Below is a broad-brush summary of the business side of writing, including LITERARY AGENTS, PUBLISHERS and SELF PUBLISHING.

If you’ve read every word on this page and still want more tips on getting published—including how to get an agent—check out my posts on HOW TO GET PUBLISHED.


Not all published authors have an agent. I had NO ONE when I sold my first book to a publisher. That was a while ago though… These days, most publishers ONLY accept submissions from agents, UNLESS they request a manuscript directly from an author. This is what publishers mean when they say they don’t accept unsolicited manuscripts.

Aside from being able to sneak you in the back door of a publishing house, agents will also be able to get you the BEST deal possible and—perhaps even more important—the BEST contract possible. I was amazed by the to-ing and fro-ing between my agent and the publisher for my young adult novel: put this clause in and take that clause out. I thought this was GREAT, considering I get confused just filling out a form.

Also, before you start worrying that agents will be hard on your hip pocket—they only make money if you make money. This is why the querying process is SUCH an ordeal, because you have to find an agent who believes in your manuscript as much as YOU—or MORE, given most authors—me included—suffer ENORMOUS self doubt.


If you decide not to get an agent, you can still submit to many publishers. FIRST—check the submission guidelines on their websites. They may not accept unsolicited manuscripts (most bigger publishers either NEVER accept unsolicited manuscripts or do so only once a month, or even once a YEAR).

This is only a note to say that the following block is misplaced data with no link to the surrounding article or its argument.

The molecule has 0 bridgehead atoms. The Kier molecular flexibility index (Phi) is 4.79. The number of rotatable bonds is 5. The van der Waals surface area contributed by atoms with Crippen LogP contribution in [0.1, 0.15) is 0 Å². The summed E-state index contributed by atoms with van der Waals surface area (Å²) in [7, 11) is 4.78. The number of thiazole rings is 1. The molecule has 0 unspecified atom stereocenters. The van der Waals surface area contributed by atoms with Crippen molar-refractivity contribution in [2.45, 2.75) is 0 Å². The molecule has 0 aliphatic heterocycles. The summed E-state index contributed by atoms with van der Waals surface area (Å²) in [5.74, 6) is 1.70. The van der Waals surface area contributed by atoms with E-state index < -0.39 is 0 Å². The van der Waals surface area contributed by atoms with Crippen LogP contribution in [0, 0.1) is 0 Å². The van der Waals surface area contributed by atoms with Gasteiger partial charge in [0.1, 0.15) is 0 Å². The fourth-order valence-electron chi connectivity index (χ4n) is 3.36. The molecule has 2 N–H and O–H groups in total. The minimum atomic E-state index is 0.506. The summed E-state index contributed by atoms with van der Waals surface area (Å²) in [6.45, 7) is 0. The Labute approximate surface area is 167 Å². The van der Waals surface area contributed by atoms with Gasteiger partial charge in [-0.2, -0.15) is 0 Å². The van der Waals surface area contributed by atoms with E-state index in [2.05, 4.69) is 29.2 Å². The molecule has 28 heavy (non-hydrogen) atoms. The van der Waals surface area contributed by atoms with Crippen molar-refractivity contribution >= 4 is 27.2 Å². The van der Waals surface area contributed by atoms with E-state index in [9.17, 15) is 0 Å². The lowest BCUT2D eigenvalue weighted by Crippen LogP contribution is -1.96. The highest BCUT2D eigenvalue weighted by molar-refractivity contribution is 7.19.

IF you have a FABULOUS manuscript and an editor falls head over heels in love with it, it will go through the acquisitions process—the process through which an editor convinces the rest of the publishing house to purchase YOUR book.

If a publisher DOES buy your book, they will normally pay you an ADVANCE AGAINST EARNINGS (commonly known as an advance).

When you land a publishing deal, take the time to jump up and down and then GET BACK TO WORK! The publisher will take you through a multi-step editing process, which I will cover in more detail in the blog. This is one of the reasons why it can take around a year to eighteen months to see your book in print. The other reason is that the publisher has to slot you into their schedule. HAVE YOU SEEN HOW MANY BOOKS ARE RELEASED EACH MONTH? A LOT.


There are various reasons why authors decide to self-publish, ranging from finding the traditional route too daunting to wanting to have complete creative control over their novel.

The advent of ebooks has opened up the world of self-publishing to even the most computer illiterate authors amongst us. Electronic publishing platforms like Amazon and Smashwords make it REALLY easy to get your books into the hands of readers. My personal preference is a platform called Pressbooks, which I have used a number of times to get my ebooks into the hands of readers.

There are many authors who have made a fortune out of self-publishing, but—BE WARNED—there are many more who have barely made a cent (or a dime for my American friends – a penny for my British friends – a paise for my Indian friends – and the list goes on).

There are downsides to not going with a publisher which should be considered—including the long list of things that YOU will become solely responsible for, such as: editing, formatting, design (including cover) and marketing.

There are benefits too. As I mentioned above—you will have COMPLETE creative control. For me, this meant keeping elements the publisher preferred to take out (an epilogue and prologue). It’s important, however, that you retain as much professionalism as possible when self-publishing (e.g. I would advise against publishing your book ALL IN CAPITALS, even if your caps lock button is stuck), as you want your book to be able to compete as much as possible with traditionally published products.